Nurses’ average salaries vary by province, specialty, and years of experience in Canada. Registered nurses(RN) and registered psychiatric nurses earn a median wage of $40/hour in Canada.
With the highest median wages in Nunavut ($67.83/hour), the Northwest Territories ($53.23/hour), and the Yukon ($53.23/hour).
Yukon ($45.28/hour), and Saskatchewan ($44.23/hour). Hourly wages of more than $50 are common in areas of British Columbia, Alberta, Ontario, and Manitoba, where the shortage of (RN) Registered Nurses is severe.
In Canada, nurse practitioners earn a median wage of around $53.37 per hour, while licensed practical nurses can earn between $22 and $33.23 per hour.
Ways To Find Nursing Jobs In Canada
Because most provinces allow you to complete the nursing licensing process from outside of Canada, you can begin looking for your first nursing job in Canada before arriving. Here are some pointers to help you find the right job:
Get familiarized with the Local jobs
The skills and qualifications that Canadian employers seek in nurses may differ from those required in your home country. Reviewing job postings in your nursing category is the simplest way to identify skill gaps and suitable job opportunities. Some job descriptions, for example, may specify that applicants must have specific certifications or training to work in a specific field of expertise. These can be a good place to start when preparing for the job market.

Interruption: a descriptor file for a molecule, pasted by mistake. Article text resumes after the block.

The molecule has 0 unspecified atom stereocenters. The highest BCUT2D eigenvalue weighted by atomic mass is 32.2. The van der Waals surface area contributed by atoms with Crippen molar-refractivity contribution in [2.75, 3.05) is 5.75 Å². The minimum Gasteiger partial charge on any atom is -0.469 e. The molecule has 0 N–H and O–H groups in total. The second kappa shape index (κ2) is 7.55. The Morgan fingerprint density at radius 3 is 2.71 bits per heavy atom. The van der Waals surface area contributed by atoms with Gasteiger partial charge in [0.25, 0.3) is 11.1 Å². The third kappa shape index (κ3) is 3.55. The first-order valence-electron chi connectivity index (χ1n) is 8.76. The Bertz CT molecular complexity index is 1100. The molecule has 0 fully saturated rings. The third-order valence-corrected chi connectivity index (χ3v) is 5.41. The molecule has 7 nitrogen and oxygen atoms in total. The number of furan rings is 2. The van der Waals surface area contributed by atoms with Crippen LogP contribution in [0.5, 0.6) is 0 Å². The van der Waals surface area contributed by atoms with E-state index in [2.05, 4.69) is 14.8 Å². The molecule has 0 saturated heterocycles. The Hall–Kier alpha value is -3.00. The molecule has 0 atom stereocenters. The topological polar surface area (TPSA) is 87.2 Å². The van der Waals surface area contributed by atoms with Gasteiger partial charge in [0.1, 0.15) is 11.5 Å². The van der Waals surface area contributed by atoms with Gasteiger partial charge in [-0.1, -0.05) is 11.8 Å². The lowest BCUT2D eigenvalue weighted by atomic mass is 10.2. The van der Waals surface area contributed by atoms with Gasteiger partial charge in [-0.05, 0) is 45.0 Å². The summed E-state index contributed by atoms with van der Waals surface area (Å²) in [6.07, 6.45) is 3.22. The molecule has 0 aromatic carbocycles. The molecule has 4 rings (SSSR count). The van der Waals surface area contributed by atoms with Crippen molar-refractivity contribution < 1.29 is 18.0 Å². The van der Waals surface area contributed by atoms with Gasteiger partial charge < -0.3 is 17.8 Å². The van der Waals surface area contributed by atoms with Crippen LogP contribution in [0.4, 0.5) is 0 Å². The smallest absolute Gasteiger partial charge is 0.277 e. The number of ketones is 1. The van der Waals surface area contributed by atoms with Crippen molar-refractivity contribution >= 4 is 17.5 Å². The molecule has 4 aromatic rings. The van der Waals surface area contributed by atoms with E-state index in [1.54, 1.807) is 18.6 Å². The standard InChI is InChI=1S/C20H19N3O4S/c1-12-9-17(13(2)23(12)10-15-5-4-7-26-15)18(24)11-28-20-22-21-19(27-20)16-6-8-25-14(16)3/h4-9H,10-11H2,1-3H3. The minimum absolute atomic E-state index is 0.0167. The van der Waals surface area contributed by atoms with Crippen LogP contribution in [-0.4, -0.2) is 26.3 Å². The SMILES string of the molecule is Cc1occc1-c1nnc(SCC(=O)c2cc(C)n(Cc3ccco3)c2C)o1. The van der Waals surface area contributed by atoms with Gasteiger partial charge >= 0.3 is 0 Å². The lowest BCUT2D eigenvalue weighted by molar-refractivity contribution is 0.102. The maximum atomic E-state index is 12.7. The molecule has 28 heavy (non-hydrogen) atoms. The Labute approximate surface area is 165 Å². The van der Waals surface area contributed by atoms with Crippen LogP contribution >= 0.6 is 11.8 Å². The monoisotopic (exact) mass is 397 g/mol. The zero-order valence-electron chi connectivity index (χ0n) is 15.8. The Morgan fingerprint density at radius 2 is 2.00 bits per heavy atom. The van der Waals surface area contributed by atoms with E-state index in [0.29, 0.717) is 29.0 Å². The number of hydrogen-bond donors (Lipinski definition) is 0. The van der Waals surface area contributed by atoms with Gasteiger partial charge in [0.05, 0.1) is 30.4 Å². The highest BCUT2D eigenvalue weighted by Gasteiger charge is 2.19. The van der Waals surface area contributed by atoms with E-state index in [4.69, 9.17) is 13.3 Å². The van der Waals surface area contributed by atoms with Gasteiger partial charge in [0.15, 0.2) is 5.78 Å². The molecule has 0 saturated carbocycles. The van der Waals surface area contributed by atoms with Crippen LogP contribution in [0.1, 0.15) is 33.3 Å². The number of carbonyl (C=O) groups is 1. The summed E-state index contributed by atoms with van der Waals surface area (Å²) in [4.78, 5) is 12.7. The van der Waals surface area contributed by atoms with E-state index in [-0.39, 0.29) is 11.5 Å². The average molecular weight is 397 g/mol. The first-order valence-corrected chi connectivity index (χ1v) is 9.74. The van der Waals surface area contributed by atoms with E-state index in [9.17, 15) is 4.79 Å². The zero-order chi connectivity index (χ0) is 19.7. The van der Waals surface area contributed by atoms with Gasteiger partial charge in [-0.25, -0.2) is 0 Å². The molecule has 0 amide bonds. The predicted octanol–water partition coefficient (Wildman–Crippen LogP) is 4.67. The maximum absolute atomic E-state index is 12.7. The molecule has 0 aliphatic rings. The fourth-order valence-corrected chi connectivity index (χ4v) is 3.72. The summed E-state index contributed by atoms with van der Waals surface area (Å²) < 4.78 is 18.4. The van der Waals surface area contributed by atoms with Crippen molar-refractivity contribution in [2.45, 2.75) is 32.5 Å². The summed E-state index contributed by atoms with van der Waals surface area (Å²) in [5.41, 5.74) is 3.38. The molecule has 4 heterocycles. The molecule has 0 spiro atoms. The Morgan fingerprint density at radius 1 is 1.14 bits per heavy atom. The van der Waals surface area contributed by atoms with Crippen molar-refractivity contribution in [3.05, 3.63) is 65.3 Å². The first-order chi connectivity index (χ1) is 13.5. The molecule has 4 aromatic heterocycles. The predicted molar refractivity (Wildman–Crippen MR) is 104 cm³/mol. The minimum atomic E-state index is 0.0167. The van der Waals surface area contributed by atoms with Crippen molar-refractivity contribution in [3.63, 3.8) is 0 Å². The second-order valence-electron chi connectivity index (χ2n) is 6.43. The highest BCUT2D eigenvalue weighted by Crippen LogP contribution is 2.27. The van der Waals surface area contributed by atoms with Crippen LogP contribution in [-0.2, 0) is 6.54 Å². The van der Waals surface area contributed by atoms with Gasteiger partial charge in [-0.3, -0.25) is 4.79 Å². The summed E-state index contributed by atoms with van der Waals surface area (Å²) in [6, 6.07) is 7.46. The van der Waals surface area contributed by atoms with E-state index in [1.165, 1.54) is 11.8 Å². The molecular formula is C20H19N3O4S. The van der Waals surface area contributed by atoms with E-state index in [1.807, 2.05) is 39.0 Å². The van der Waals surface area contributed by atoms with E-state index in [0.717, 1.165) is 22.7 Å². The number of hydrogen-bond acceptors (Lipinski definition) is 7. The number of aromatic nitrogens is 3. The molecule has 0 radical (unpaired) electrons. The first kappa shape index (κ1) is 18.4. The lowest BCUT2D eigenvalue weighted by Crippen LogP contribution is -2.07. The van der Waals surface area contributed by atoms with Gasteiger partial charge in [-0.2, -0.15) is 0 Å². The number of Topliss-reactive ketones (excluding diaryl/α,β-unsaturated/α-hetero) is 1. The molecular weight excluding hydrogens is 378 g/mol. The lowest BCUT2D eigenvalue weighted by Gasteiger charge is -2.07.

Acquire additional qualifications and skills
You should invest in additional certifications and skill-building programs to position yourself as a strong candidate for nursing jobs in Canada. Some desired certifications, such as basic life support, CPR (Cardiopulmonary Resuscitation), and first-aid, can be obtained before obtaining your RN/LPN license.
A Canadian-style nursing resume would make you outshine
Your home country’s resume formats may not be appropriate for the Canadian job market. Your level of practical nursing experience will determine the best format for your resume. Many Canadian employers use an Applicant Tracking System (ATS) to shortlist resumes, so make sure to tailor your resume to each job and include keywords from the job description.
Explore various job platforms
Job boards like Job Bank, LinkedIn, Glassdoor, Monster, GrabJobs, and Indeed are excellent places to look for work. In addition, please make a list of hospitals, healthcare providers, and non-profit organizations that hire nurses and keep an eye on their career pages on their websites.
Build yourself professionally